LEDE/OpenWRT on a PC Engines APU2(c4)

APU2c4

The PC Engines APU2 is a fanless quad-core AMD x64 SoC with 3 decent ethernet ports, an mSATA slot and 2 mini-pcie slots, one attached to a SIM card holder for GSM modems.

I bought it to keep up with the symmetric 50 mbit line I upgraded to and have resources left over for IPsec VPNs, IPv6 tunnels, cjdns tunnels, DN42 BGP VPNs and BIRD6 for my own IPv6 PI space.

Standard LEDE install

The LEDE devs decided not to have separate targets for the APUx series of boards but went with standard x86 target support and added the patches so they can be installed via opkg. This is great as you just dd LEDE version >=17.01.1 with luci on to the SSD/HDD/SD/USB, run opkg update and then install these packages for the rest of the hardware. Lots of interesting chatter on github here.

PACKAGES:=beep flashrom libsensors lm-sensors usbutils wpad-mini \ kmod-ath9k kmod-ath10k kmod-gpio-button-hotplug kmod-gpio-nct5104d \ kmod-hwmon-core kmod-hwmon-k10temp kmod-leds-apu2 kmod-leds-gpio kmod-pcspkr \ kmod-sound-core kmod-sp5100_tco kmod-usb-core kmod-usb-ohci kmod-usb-serial \ kmod-usb2 kmod-usb3 \ -kmod-e1000e -kmod-e1000 -kmod-r8169

To bring up a WLE600vx card, you may need the ath10k-firmware-qca988x package.

Custom LEDE build

The joy of LEDE is that we can create a custom build, and thank go out to the sweet work done by https://github.com/riptidewave93

So git clone https://github.com/riptidewave93/LEDE-APU2.git and celebrate the (enabled) AMD Jaguar CPU optimizations with the -march=btver2 -mtune=btver2 GCC options. This can apparently (boost performance around 50% on some applications). His script makes creating builds as easy as:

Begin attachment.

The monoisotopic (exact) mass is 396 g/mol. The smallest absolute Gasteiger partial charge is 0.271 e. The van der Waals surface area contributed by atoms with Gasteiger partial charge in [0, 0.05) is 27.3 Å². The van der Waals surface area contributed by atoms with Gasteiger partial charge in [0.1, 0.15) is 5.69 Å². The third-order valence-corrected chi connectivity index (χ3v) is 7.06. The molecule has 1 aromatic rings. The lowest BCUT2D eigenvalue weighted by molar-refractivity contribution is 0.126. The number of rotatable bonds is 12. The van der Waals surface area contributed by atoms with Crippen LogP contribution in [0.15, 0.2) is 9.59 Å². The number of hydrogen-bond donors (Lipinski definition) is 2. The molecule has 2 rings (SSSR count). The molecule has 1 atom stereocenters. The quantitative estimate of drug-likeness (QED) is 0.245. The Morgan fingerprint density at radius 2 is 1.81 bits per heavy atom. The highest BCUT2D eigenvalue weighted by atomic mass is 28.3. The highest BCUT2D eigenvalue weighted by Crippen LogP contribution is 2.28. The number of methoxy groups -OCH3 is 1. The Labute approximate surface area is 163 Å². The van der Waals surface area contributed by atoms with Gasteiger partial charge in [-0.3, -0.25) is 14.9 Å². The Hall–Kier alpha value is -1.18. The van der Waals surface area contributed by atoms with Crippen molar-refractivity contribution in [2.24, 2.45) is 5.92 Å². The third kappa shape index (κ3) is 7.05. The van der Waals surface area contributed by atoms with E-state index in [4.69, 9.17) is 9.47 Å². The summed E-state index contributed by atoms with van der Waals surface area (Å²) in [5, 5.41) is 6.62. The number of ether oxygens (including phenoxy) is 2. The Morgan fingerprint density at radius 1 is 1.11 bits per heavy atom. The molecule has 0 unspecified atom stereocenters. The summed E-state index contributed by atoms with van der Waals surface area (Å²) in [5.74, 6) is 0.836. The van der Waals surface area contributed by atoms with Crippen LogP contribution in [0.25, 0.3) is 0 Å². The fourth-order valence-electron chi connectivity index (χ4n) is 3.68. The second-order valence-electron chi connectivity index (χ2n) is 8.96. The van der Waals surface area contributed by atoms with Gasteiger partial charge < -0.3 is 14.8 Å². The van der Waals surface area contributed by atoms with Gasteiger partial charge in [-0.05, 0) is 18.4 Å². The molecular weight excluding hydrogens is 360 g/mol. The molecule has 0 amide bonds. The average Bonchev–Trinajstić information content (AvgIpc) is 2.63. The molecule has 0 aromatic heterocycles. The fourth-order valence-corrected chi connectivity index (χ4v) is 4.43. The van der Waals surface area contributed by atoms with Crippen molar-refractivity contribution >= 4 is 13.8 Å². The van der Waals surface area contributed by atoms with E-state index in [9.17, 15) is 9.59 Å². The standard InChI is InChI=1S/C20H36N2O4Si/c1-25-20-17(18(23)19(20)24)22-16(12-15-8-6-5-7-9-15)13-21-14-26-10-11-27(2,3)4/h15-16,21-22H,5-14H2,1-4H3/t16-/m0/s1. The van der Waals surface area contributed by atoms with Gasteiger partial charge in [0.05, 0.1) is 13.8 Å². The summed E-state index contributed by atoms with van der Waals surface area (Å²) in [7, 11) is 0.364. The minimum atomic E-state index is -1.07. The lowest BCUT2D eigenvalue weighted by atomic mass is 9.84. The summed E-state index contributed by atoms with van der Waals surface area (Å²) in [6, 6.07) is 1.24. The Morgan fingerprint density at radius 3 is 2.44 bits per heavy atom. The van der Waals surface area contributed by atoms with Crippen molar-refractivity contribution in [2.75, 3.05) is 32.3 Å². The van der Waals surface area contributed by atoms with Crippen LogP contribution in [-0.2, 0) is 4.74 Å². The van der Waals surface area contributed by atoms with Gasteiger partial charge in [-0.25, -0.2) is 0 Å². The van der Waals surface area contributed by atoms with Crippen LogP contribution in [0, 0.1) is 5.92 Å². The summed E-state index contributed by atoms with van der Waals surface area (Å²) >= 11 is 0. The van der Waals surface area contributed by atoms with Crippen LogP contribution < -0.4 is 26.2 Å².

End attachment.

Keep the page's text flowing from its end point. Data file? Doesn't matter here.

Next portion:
build.sh modify

Performance under Linux is significantly better (even without GCC optimizations) than FreeBSD, the links below put the CPU’s AES-NI under load.

Continue reading “LEDE/OpenWRT on a PC Engines APU2(c4)”

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Make a Null Modem Cable and enable Serial Console Access – OpenBSD 4.1

DISCLAIMER:

The story..

I finally blew the dust off the old P-200 and installed OpenBSD on it after Spike sent me an ISA card. In my excitement of it all, I didn’t bother to check if the card was an ISA or an EISA, and yup, it flew across 2 oceans only to turn out to be a *sniff* 32 bit EISA Intel 10/100 NIC.

So now I have a mess in my room with PC parts all over and a box I can’t use as a router as it only has 3 PCI slots, and I need one for the display. Which was the first reason for me wanting an ISA card; the motherboard has 3 empty ISA slots.

Every local vendor I asked laughed me out of their stores when I said ISA. Bastards.

Secretly hoping Spike would cut his hands opening rusty cabinets, I retired the PII-350Mhz box running Slackware for a while. This lasted until I noticed my modem connected with its cable and remembered I had a spare cable. Some rummaging later, and lo behold, I now had two RS-232 cables.

The OpenBSD box has 2 com ports, one’s a DB-25 and the other a DB-9, this isn’t an issue, but OpenBSD can only use Com1 (Windows term) for serial console communication on i386 and AMD architectures. Ensuring both sides needed DB-9, and a quick printout of the pinout from nullmodem.com had me looking for my solder gun. Well, it’s a pen, but the first guy who lent me his, called it a solder gun, and the name’s stuck.

For those of you attempting this for the first time, don’t be disparaged by comments like this from OpenBSD:

If you have soldered leads on to any electric applicance before, this is just as easy. Ensure your solder pen has a really fine tip and a comfortable grip and you’ll be on your way. It’s not cake, but it’s definitely not hard.